6. 6. The California debacle in 2000-2001 shook our confidence in what we might have hoped, and certainly were told, would be price-reducing policy reforms and restructurings. Then, just as we seemed to be coming out of the shocks to the western energy markets, military conflict erupted in Afghanistan and Iraq and Arab- Israeli violence heightened. These developments disrupted supplies and the markets’ confidence. Once again, world oil prices went through the roof – in a way not seen on a sustained basis for nearly 20 years. Today, world oil prices are reaching record levels in nominal dollars and getting close to records in real (inflation-adjusted) dollars. Americans find themselves paying well over $3 a gallon for gasoline, despite a system of policy and economics that we hoped, apparently in vain, would be resilient to energy supply shocks. Once again, the American public expects their governments to act; and we need to worry that the demagogues are lining up again to try to meet their requests. So, given these events, what is an energy crisis? After all, goods and commodities are scarce; always have been, always will be. Moreover, we import large amounts of many goods, from lumber to beef; but few of us talk about a lumber crisis or a hamburger crisis, and we certainly don’t worry about going to war over such commodities. International security issues arise both with and without an energy component to them. So, what is an energy crisis? The energy crises that the United States, and to some extent the world, has faced over the last three decades are crises in part because they have resulted in real and large declines in energy consumer wealth. The U.S. is a net energy importer – a net buyer, a net consumer. Its economic interests fundamentally lie in abundant supplies at low prices. When energy gets more scarce relative to demand and prices rise, domestic suppliers of energy tend to make out better. On net, however, rising world energy prices mean an outflow of wealth from the U.S. as a whole. A 2000 study by Oak Ridge National Laboratory estimated that OPEC’s ability to hold world oil prices above competitive market levels during the last three decades had transferred as much as $7 trillion dollars of wealth from American consumers to international producers.7 Seven trillion dollars of lost wealth is real pain, and those transfers continue to mount as OPEC remains in control of world oil supply. This money could have funded innumerable college educations, houses, hospitals, shopping malls, movie theaters, highway bridges, and the thousands of other things people want in their lives. No wonder “energy” stays in the public consciousness. But in making energy shocks into “crises,” perhaps as important as the loss of wealth from high world prices is the loss of Americans’ felt sense of preeminent economic and technologic power. In our own self-image, we are not the country that sits in waiting lines that evoke those recurring Soviet meat lines. We are not the country that gets held hostage – literally, during the Carter years – by small foreign powers. We are not the country that can’t keep its lights on. In our national self image, we are the country that knuckles down and solves a problem. We are the country that determines its own economic tradeoffs and choices. We are the country that determines its own course in international affairs. What if these precepts of our national identity are, in fact, false? I think it is the threat to these precepts of our national self-image, repeatedly posed by shocks to our energy markets, that gives “energy” its political “kick” and turns energy market disturbances into such shocking economic and political crises. THE NATION’S TRACK RECORD IN RESPONDING TO ENERGY SHOCKS How have we responded to the energy shocks of the last thirty years? My overall assessment is that we have learned from history and we are in position to respond well. In fact, that is a primary reason for my pessimism as I look to the future: We have responded increasingly well to energy crises, and yet the crises keep coming and they keep bringing economic pain and ever greater international danger. Domestic Policy and Economics: Let’s first look at the economics of our domestic response mechanisms. In many ways, the economic adjustments that the U.S. and the other developed economies have made to the energy shocks and price spikes of the last thirty years have been impressive. For example, while aggregate 7 D.L. GREENE & N.I. TISHcHISHYNA, “cOSTS OF OIL DEpENDENcE: A 2000 UpDATE,” ORNL/TM-2000/152, MAY 2000, OAK RIDGE NATIONAL LABORATORY, WWW.ESD.ORNL.GOv/BENEFITS_cONFERENcE/OILcOST_Tq.pDF. 6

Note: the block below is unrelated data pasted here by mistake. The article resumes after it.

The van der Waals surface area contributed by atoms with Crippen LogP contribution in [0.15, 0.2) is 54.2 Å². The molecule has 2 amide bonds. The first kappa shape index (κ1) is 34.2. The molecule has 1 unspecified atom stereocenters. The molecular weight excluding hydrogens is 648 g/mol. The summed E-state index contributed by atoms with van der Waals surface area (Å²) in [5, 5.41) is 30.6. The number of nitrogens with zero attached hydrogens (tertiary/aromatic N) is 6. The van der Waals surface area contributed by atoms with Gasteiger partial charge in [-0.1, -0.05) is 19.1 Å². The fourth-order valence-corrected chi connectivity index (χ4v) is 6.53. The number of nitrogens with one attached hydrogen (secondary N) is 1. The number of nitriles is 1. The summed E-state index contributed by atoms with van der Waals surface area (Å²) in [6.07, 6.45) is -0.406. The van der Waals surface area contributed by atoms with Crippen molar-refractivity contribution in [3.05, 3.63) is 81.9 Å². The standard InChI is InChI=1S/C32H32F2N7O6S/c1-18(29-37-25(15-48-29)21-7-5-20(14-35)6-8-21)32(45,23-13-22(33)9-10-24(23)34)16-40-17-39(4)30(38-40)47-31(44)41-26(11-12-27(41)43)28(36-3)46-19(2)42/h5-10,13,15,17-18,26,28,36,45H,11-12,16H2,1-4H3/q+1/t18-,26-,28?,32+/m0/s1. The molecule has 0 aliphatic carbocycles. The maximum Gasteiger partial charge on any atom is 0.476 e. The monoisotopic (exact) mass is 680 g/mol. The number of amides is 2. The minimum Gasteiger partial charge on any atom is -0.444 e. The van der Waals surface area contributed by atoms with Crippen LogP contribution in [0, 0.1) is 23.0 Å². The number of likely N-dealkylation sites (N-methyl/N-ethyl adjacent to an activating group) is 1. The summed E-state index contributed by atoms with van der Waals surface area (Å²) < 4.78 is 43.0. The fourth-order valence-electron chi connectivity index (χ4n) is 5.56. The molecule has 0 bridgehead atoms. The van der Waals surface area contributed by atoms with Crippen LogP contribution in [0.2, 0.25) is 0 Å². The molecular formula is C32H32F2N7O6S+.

7. 7. energy use in the U.S. has risen with both our population and our income, the efficiency of energy use has improved sharply. It now takes only 48 percent of the energy needed in 1970 to produce a dollar’s worth of U.S. Gross Domestic Product (GDP).8 If energy efficiency had stayed at its 1972 intensity, by 2000, we would have consumed approximately 74 percent more energy than we actually consumed. That’s approximately 70 quadrillion Btus more than the 98 quadrillion Btus of energy actually consumed in 2000.9 In the same vein, from 1973 through 2000, the real size of the U.S. economy grew 126 percent, but energy use increased by only 30 percent.10 Overall these basic messages of improved efficiency hold across the developed world. Notwithstanding this progress in the advanced economies, however, the lessons from the developing world are discouraging in at least two respects. First, a key symptom of economic development is old capital – old cars, old machines, old tractors, old factories. And old capital is generally energy inefficient capital. Underdevelopment is first- and-foremost about the lack of access to or affordability of capital. From their transportation fleets to their factories, developing countries lag significantly behind developed countries in their ability to interject more energy efficient systems into their economies. With a combination of poverty and a relative inability to substitute capital for energy, tight energy supplies and the shocks of higher energy prices are felt doubly hard by poor countries and poor people.11 As development proceeds in the poorest countries, the capital they do acquire will tend to embody improved energy efficiency, but we should expect growth itself to bring net increases in their aggregate demands for energy. On the supply side, in the U.S. at least, we have some grounds for self-congratulations. All of our sources of energy, except oil, have seen expanded production since 1970. Natural gas production increased steadily from the late 1980s until experiencing a recent flattening. U.S. coal production is up by nearly 90 percent since 1970.12 Renewable resources started from a very modest base, and their growth rates have increased by leaps and bounds, growing 68% since 1970.13 Nuclear power has seen a similarly dramatic upward trend – accounting for almost 12% of our energy production, up from less than .5% in 1970.14 These economic changes have been aided, on net, by changes in our domestic energy policies. As we look back on the nation’s responses to the energy crises of the last thirty years, I think we have seen a gradual overall improvement in our domestic policies. When the energy crisis first hit in the first-half of the 1970s, the nation adopted a horrible policy posture. As I have noted, President Nixon had imposed economy-wide wage and price controls in the early 1970s. As these were lifted in other sectors, the petroleum sector was singled out for continued price caps. As any beginning economics textbook would predict, when the em- bargo hit and pushed market-clearing prices to then-record levels, the Nixon Administration’s price caps prevented many U.S. oil markets from clearing. The results were the memorable shortages and gasoline lines that so traumatized the public.15 Natural gas prices, too, were artificially suppressed by a Byzantine court ruling and federal legislation from decades earlier. By the mid-1970s, America faced gas supply curtailments, factory closings, and other disruptive consequences of natural gas shortages. These were the direct and predictable consequence of not letting natural gas prices and markets do their jobs of inducing supply and allocating demand.16 8 U.S. ENERGY INFORMATION ADMINISTRATION, DEpARTMENT OF ENERGY, ANNUAL ENERGY REvIEW, 2006 AT xIx, FIGURE 3. 9 NATIONAL ENERGY pOLIcY DEvELOpMENT GROUp, Op. cIT. AT xI AND FIGURE 4; U.S. ENERGY INFORMATION ADMINISTRATION, DEpARTMENT OF ENERGY, ANNUAL ENERGY REvIEW, 2006 AT xIx, TABLE 2.1A. 10 NATIONAL ENERGY pOLIcY DEvELOpMENT GROUp, Op. cIT. AT xII. 11 INTERNATIONAL ENERGY AGENcY, HIGH pRIcES HURT pOOR cOUNTRIES MORE THAN RIcH – IEA UNDERLINES DEvELOpING NATIONS’ DILEMMA (pARIS: INTERNATIONAL ENERGY AGENcY, MARcH 20, 2000). 12 U.S. ENERGY INFORMATION ADMINISTRATION, DEpARTMENT OF ENERGY, ANNUAL ENERGY REvIEW, 2006 AT 203, TABLE 7.1. 13 U.S. ENERGY INFORMATION ADMINISTRATION, DEpARTMENT OF ENERGY, ANNUAL ENERGY REvIEW, 2006 AT 203, TABLE 10.1. 14 U.S. ENERGY INFORMATION ADMINISTRATION, DEpARTMENT OF ENERGY, ANNUAL ENERGY REvIEW, 2006 AT 203, TABLE 1.1. 15 KALT, JOSEpH p., THE EcONOMIcS AND pOLITIcS OF OIL pRIcE REGULATION: FEDERAL pOLIcY IN THE pOST-EMBARGO ERA (cAMBRIDGE: MIT pRESS, 1981). 16 MAcAvOY, pAUL W. AND ROBERT S. pINDYcK, THE EcONOMIcS OF THE NATURAL GAS SHORTAGE (1960-1980) (NEW YORK: AMERIcAN ELSEvIER, 1975). 7